Anonymous said...

I always thought the joke was that Kim and Lindsay probably ran over a squirrel, not Goliath, and that it is just misplaced guilt that drives the plot.

I like this idea, Anon. When I saw that picture, like Raul, I thought "there's no way they could run over Goliath without major damage to that tiny car!" The thought that Lindsay and Kim weren't even responsible is a great ironic twist to the plot.

The sweet yet appropriately odd ending of this episode always kills me. I love that Bill finds the generosity to get along with his nemesis because he wants his mom to be happy, and I love that Ben will watch "Dallas" in order to bond with his girlfriend's kid.

Ken's smashing of the guitar is the purest act of friendship I've ever seen on a TV show and one of my favorite moments of the series.

Anonymous said...

This is my favorite F&G episode, mostly for the morning at the Haverchuck household. Bill's greatest fear (the fear all children of divorced parents have) is being replaced by his Mom's new love. This scene just plays that fear out - especially when Mr. Fredricks starts drinking out of Bill's cup. The expression on Bill's face just kills me.

Cassie said...

The story of Bill and Mr. Fredericks is my favorite of the series — particularly for the much lauded scene where Bill watches television by himself and also for the lovely, subtle reconcilliation bit at the end. I'm less keen on the Millie plotline, and generally pick "Noshing and Moshing" as my favorite ep overall.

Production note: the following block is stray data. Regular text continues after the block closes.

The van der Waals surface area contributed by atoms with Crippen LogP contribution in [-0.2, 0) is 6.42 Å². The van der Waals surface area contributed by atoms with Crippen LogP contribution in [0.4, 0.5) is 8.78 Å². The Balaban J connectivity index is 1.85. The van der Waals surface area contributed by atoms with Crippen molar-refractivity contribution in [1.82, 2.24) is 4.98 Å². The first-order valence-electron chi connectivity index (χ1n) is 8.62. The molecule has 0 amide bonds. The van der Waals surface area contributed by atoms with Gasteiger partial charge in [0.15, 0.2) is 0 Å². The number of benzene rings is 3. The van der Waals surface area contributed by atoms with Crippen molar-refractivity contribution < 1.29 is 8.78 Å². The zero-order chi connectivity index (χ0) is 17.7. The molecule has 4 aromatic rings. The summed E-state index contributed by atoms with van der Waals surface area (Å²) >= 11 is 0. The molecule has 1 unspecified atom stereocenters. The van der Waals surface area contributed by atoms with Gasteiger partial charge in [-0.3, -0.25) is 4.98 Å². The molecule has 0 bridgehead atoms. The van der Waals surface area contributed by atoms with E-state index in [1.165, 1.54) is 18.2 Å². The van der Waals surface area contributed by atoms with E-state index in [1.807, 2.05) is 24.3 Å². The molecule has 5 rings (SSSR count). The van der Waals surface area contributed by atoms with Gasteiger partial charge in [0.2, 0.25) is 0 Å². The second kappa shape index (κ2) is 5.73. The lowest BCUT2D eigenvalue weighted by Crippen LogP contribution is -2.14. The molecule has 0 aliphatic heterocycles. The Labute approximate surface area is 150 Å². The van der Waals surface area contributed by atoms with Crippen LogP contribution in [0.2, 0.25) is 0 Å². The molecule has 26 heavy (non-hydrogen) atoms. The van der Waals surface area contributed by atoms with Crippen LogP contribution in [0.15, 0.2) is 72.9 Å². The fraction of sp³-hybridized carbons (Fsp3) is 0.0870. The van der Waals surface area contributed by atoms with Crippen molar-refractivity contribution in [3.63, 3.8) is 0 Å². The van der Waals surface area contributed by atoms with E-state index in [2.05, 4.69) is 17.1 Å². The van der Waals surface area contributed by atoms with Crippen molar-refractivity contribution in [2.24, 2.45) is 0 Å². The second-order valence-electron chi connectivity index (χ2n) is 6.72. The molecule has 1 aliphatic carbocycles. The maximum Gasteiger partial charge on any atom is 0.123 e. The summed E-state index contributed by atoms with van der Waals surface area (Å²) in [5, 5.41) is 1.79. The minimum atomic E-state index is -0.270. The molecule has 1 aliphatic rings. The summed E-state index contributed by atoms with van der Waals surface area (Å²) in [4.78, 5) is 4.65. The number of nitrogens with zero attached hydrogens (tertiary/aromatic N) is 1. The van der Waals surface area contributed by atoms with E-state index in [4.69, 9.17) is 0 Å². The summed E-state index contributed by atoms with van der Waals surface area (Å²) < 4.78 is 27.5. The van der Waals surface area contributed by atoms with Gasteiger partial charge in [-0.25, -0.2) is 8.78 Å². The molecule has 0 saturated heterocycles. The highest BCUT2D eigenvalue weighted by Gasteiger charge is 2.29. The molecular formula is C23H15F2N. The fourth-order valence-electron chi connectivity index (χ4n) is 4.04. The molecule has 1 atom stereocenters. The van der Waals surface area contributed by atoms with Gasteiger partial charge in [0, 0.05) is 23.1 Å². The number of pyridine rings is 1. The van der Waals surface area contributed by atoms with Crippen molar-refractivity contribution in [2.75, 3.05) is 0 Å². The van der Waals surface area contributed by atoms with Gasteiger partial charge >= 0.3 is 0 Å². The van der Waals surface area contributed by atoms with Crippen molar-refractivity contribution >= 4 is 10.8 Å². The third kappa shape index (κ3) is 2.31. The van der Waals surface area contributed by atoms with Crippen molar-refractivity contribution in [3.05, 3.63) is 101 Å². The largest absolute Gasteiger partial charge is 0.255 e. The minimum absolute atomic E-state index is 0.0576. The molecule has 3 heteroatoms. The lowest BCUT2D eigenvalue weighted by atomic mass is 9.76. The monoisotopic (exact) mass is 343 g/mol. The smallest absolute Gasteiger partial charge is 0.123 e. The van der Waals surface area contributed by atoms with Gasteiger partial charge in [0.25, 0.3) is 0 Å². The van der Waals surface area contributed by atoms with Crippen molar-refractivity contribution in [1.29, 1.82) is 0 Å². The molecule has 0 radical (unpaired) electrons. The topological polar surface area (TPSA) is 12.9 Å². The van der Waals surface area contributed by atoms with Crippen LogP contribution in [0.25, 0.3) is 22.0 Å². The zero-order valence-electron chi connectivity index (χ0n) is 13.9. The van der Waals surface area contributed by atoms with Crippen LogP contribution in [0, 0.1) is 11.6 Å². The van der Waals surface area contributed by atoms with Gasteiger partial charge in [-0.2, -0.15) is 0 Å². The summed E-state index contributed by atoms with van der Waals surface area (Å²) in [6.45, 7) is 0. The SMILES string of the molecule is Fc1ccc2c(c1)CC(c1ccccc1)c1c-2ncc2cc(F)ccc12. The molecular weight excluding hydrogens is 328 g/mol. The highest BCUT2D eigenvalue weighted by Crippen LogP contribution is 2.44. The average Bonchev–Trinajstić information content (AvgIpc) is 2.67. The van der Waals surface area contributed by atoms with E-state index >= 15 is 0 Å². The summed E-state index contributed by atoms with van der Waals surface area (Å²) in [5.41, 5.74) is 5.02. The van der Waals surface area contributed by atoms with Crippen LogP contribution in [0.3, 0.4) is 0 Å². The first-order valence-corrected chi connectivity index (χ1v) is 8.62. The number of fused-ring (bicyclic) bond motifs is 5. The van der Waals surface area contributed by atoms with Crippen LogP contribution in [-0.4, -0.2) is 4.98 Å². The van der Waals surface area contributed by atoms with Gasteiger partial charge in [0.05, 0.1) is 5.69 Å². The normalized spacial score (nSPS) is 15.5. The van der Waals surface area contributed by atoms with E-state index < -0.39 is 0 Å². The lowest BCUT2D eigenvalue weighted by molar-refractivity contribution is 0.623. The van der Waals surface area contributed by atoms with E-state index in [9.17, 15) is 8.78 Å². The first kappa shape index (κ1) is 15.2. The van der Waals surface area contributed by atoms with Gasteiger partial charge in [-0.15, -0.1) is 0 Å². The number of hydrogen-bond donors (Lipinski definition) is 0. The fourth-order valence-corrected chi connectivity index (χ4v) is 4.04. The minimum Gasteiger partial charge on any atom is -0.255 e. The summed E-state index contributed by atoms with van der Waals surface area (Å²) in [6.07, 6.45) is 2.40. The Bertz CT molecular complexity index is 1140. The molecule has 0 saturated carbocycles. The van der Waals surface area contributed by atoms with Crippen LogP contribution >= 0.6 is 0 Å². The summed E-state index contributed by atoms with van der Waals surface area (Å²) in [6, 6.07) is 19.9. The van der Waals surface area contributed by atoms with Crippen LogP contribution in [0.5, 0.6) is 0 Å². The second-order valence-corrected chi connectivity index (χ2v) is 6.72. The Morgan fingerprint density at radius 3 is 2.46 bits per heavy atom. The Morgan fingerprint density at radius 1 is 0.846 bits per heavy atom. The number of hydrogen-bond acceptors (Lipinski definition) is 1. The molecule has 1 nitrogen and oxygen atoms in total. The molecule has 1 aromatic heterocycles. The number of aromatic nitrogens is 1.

This episode also features what must be the most uncomfortable commentary track on the DVD set. Claudia Christian and Thomas Wilson get into an increasingly heated arguement (for the record, I'm on his side) and she storms off in a huff. Very awkward moment enshrined for posterity.

Anywho, loving your look back at my favorite show of all time.

Alan Sepinwall said...

This episode also features what must be the most uncomfortable commentary track on the DVD set. Claudia Christian and Thomas Wilson get into an increasingly heated arguement (for the record, I'm on his side) and she storms off in a huff. Very awkward moment enshrined for posterity.